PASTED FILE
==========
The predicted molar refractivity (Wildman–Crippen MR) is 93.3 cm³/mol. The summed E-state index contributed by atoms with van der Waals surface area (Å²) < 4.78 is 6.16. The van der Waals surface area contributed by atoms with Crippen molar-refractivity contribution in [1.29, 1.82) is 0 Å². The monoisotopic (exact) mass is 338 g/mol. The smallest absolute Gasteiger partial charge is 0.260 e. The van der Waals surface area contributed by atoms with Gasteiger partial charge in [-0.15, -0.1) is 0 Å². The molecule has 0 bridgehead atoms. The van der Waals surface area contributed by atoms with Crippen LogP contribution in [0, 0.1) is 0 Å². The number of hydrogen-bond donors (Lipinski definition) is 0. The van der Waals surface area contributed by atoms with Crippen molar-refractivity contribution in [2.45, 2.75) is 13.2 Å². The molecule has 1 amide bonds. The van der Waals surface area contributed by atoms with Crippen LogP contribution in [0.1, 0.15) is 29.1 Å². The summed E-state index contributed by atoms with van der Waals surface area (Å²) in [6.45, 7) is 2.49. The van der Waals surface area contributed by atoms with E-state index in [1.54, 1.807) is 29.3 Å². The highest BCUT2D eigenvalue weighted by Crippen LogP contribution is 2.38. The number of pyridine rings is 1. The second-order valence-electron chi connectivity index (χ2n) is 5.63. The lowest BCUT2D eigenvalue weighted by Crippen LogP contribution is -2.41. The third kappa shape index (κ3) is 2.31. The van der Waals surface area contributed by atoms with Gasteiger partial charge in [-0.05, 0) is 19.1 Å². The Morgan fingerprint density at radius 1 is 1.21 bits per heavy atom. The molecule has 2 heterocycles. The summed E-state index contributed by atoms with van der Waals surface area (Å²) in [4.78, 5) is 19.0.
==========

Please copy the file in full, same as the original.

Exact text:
The predicted molar refractivity (Wildman–Crippen MR) is 93.3 cm³/mol. The summed E-state index contributed by atoms with van der Waals surface area (Å²) < 4.78 is 6.16. The van der Waals surface area contributed by atoms with Crippen molar-refractivity contribution in [1.29, 1.82) is 0 Å². The monoisotopic (exact) mass is 338 g/mol. The smallest absolute Gasteiger partial charge is 0.260 e. The van der Waals surface area contributed by atoms with Gasteiger partial charge in [-0.15, -0.1) is 0 Å². The molecule has 0 bridgehead atoms. The van der Waals surface area contributed by atoms with Crippen LogP contribution in [0, 0.1) is 0 Å². The number of hydrogen-bond donors (Lipinski definition) is 0. The van der Waals surface area contributed by atoms with Crippen molar-refractivity contribution in [2.45, 2.75) is 13.2 Å². The molecule has 1 amide bonds. The van der Waals surface area contributed by atoms with Crippen LogP contribution in [0.1, 0.15) is 29.1 Å². The summed E-state index contributed by atoms with van der Waals surface area (Å²) in [6.45, 7) is 2.49. The van der Waals surface area contributed by atoms with E-state index in [1.54, 1.807) is 29.3 Å². The highest BCUT2D eigenvalue weighted by Crippen LogP contribution is 2.38. The number of pyridine rings is 1. The second-order valence-electron chi connectivity index (χ2n) is 5.63. The lowest BCUT2D eigenvalue weighted by Crippen LogP contribution is -2.41. The third kappa shape index (κ3) is 2.31. The van der Waals surface area contributed by atoms with Gasteiger partial charge in [-0.05, 0) is 19.1 Å². The Morgan fingerprint density at radius 1 is 1.21 bits per heavy atom. The molecule has 2 heterocycles. The summed E-state index contributed by atoms with van der Waals surface area (Å²) in [4.78, 5) is 19.0.